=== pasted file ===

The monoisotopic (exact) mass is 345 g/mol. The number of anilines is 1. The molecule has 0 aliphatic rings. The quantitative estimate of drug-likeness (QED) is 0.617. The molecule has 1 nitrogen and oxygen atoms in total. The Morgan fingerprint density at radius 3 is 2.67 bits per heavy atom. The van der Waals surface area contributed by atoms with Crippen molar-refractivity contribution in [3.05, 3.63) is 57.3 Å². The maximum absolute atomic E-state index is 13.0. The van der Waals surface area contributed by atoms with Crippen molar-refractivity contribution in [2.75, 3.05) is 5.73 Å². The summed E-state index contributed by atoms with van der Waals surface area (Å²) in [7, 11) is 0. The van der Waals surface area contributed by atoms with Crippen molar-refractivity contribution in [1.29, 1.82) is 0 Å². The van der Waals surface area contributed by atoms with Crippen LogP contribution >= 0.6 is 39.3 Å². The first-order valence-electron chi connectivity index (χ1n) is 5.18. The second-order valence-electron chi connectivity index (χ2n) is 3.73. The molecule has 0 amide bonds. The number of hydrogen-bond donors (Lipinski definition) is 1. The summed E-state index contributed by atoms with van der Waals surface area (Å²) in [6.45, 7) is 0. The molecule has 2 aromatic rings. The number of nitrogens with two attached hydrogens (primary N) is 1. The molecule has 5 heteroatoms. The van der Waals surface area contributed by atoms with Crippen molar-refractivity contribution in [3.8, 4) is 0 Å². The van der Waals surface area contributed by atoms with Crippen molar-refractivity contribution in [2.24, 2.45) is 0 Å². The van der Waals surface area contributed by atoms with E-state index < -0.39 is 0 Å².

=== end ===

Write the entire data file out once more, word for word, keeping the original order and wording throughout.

The monoisotopic (exact) mass is 345 g/mol. The number of anilines is 1. The molecule has 0 aliphatic rings. The quantitative estimate of drug-likeness (QED) is 0.617. The molecule has 1 nitrogen and oxygen atoms in total. The Morgan fingerprint density at radius 3 is 2.67 bits per heavy atom. The van der Waals surface area contributed by atoms with Crippen molar-refractivity contribution in [3.05, 3.63) is 57.3 Å². The maximum absolute atomic E-state index is 13.0. The van der Waals surface area contributed by atoms with Crippen molar-refractivity contribution in [2.75, 3.05) is 5.73 Å². The summed E-state index contributed by atoms with van der Waals surface area (Å²) in [7, 11) is 0. The van der Waals surface area contributed by atoms with Crippen molar-refractivity contribution in [1.29, 1.82) is 0 Å². The van der Waals surface area contributed by atoms with Crippen LogP contribution >= 0.6 is 39.3 Å². The first-order valence-electron chi connectivity index (χ1n) is 5.18. The second-order valence-electron chi connectivity index (χ2n) is 3.73. The molecule has 0 amide bonds. The number of hydrogen-bond donors (Lipinski definition) is 1. The summed E-state index contributed by atoms with van der Waals surface area (Å²) in [6.45, 7) is 0. The molecule has 2 aromatic rings. The number of nitrogens with two attached hydrogens (primary N) is 1. The molecule has 5 heteroatoms. The van der Waals surface area contributed by atoms with Crippen molar-refractivity contribution in [3.8, 4) is 0 Å². The van der Waals surface area contributed by atoms with Crippen molar-refractivity contribution in [2.24, 2.45) is 0 Å². The van der Waals surface area contributed by atoms with E-state index < -0.39 is 0 Å².